Seaport Giant:1914 & forward
Finally in 1914, the Port of Houston opened officially and regular steamship service commenced.
Just previously, in 1913, members of the Houston Yacht Club led a naval parade, which included state and federal government parties, celebrating the opening of the local portion of the Intracoastal Waterway. The stage was set for increasing opportunities in business and pleasure along the area waterways.
The celebrations in 1914 surrounding the Port’s grand opening reflected the Club’s long-standing goals and desires dating to its founding in 1897.
Partly because they shared the same territory, the Houston Yacht Club greatly championed the Port’s expansion. Many of the Club’s officers endorsed the deep-water movement as a way to highlight Houston’s capability and serious intent to be a significant port city. According to Dora F. Akkerman, “The leaders [of the Club] had strived to promote Houston both as a deep-water port and as recreational boating and yacht racing center.”*
Houston quickly became the nation’s second-largest seaport as well as the leading cotton port by the 1920s.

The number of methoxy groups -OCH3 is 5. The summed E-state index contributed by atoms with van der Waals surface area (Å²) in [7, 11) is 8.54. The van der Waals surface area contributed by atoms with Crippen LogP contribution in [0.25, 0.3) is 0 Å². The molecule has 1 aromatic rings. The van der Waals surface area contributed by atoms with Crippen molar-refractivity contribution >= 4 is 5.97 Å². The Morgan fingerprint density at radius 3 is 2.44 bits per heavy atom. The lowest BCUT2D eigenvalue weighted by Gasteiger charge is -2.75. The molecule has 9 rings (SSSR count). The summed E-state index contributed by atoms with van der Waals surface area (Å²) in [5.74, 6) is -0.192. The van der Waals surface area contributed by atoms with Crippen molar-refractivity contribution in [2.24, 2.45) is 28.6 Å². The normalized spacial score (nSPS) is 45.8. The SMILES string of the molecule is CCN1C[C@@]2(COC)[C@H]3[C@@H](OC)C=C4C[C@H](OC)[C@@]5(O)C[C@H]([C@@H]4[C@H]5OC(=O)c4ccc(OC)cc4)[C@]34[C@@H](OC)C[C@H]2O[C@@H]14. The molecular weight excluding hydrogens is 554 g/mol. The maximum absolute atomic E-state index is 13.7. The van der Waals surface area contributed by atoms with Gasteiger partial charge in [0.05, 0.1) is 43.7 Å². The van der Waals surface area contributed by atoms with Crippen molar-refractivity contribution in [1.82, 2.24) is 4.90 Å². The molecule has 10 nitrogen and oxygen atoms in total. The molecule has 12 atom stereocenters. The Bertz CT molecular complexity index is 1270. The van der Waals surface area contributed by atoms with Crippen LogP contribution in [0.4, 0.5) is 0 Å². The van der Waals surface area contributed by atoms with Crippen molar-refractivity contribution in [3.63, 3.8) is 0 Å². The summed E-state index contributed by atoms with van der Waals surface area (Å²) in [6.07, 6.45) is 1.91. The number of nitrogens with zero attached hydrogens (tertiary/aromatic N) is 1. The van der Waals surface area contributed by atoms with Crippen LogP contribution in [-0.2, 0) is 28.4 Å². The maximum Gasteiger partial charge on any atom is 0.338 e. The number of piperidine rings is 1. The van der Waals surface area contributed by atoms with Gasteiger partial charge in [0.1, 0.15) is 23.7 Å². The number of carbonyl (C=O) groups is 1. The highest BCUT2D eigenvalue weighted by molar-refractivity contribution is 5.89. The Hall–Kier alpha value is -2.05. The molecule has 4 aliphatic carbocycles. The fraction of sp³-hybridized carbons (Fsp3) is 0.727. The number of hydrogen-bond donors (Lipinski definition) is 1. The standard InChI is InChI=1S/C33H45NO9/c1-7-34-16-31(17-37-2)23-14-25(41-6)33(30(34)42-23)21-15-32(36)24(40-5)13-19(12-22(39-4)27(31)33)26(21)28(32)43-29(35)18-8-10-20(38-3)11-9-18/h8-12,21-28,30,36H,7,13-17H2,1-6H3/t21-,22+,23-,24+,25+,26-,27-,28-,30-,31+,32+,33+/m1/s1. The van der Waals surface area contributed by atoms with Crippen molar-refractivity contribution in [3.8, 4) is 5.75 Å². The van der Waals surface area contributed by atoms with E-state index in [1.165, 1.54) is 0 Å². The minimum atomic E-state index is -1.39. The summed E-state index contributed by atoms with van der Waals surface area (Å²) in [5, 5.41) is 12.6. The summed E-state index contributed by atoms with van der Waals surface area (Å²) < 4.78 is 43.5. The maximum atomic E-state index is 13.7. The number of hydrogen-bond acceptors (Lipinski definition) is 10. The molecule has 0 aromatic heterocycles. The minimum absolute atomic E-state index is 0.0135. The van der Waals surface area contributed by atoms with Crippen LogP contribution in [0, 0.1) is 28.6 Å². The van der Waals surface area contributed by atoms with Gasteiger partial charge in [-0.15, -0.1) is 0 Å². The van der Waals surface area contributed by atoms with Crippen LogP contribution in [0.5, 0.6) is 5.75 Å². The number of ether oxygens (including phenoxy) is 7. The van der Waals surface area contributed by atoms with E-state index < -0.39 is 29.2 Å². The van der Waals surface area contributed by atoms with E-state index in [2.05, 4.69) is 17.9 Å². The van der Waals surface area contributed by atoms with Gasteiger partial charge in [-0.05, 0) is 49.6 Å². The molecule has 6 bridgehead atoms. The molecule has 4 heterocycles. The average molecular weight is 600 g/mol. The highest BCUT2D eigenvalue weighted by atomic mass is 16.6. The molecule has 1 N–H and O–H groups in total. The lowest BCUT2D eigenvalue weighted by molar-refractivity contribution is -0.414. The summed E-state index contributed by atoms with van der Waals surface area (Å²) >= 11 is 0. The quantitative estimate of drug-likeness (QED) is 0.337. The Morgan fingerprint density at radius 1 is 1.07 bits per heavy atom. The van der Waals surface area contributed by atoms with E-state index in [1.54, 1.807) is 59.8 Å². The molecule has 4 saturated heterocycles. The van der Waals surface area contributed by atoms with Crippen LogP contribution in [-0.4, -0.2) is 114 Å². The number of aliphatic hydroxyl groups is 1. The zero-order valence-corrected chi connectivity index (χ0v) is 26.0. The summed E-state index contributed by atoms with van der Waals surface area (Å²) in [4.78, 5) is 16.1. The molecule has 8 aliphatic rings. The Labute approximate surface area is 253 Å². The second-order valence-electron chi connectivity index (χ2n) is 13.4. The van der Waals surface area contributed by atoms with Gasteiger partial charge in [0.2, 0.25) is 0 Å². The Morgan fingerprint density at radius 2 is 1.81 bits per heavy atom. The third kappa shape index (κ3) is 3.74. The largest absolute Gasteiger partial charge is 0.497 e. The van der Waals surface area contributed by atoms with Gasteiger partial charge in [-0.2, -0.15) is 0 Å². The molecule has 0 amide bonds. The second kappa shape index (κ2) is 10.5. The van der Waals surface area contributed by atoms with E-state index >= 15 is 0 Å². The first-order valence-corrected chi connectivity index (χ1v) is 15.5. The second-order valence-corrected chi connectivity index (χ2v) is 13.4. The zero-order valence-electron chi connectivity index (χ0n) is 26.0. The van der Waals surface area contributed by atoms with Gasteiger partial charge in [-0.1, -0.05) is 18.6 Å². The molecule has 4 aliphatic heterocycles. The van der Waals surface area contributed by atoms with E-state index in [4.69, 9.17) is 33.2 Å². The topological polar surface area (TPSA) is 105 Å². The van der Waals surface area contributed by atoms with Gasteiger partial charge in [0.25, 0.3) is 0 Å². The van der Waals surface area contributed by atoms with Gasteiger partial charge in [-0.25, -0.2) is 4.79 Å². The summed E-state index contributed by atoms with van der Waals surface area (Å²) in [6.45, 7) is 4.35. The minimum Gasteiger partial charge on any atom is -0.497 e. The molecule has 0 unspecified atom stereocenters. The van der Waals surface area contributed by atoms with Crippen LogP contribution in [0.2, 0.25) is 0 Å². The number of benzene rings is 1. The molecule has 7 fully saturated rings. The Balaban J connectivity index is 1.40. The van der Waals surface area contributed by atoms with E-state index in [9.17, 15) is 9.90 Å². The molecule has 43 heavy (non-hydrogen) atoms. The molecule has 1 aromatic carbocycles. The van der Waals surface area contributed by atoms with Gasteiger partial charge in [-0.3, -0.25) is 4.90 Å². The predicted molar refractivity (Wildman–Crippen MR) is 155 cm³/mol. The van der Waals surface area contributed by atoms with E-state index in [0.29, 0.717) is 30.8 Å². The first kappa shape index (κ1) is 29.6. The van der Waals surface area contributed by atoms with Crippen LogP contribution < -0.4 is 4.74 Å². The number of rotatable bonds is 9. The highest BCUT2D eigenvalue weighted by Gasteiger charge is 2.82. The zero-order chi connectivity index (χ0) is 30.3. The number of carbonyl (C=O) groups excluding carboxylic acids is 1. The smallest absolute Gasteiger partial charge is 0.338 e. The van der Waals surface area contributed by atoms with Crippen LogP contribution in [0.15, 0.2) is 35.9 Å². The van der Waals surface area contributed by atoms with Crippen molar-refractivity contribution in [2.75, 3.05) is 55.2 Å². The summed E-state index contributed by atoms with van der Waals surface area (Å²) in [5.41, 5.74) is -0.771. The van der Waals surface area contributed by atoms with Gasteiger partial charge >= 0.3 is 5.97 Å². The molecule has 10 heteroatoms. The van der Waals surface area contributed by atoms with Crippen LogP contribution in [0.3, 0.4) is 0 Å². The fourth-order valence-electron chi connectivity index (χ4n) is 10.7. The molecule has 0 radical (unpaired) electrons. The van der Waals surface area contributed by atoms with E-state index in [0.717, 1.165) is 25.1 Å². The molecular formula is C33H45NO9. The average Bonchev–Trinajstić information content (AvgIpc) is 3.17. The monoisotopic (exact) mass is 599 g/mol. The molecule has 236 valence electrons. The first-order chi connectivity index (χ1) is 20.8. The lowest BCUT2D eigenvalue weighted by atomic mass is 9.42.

By 1925, as part of the port’s expansion, the Houston Ship Channel had been dredged to a depth of 30 feet.
In July 1927, the Texas Legislature authorized The Port of Houston Authority to act as an autonomous governmental entity.
Also that year, the Houston Yacht Club was moved into the new clubhouse on Galveston Bay, at Shoreacres.
Petroleum led to industrialization of the waterfront as the channel proved to be an ideal locale for oil refineries.
Business boomed and the Port of Houston went on to become a true international shipping giant.
As of 2011, "the port is ranked first in the United States in foreign waterborne tonnage (14 consecutive years); first in U.S. imports (19 consecutive years); second in U.S. export tonnage and second in the U.S. in total tonnage (19 consecutive years)". (Source: Port of Houston Authority website, http://www.portofhouston.com/geninfo/overview1.html accessed April 27, 2011)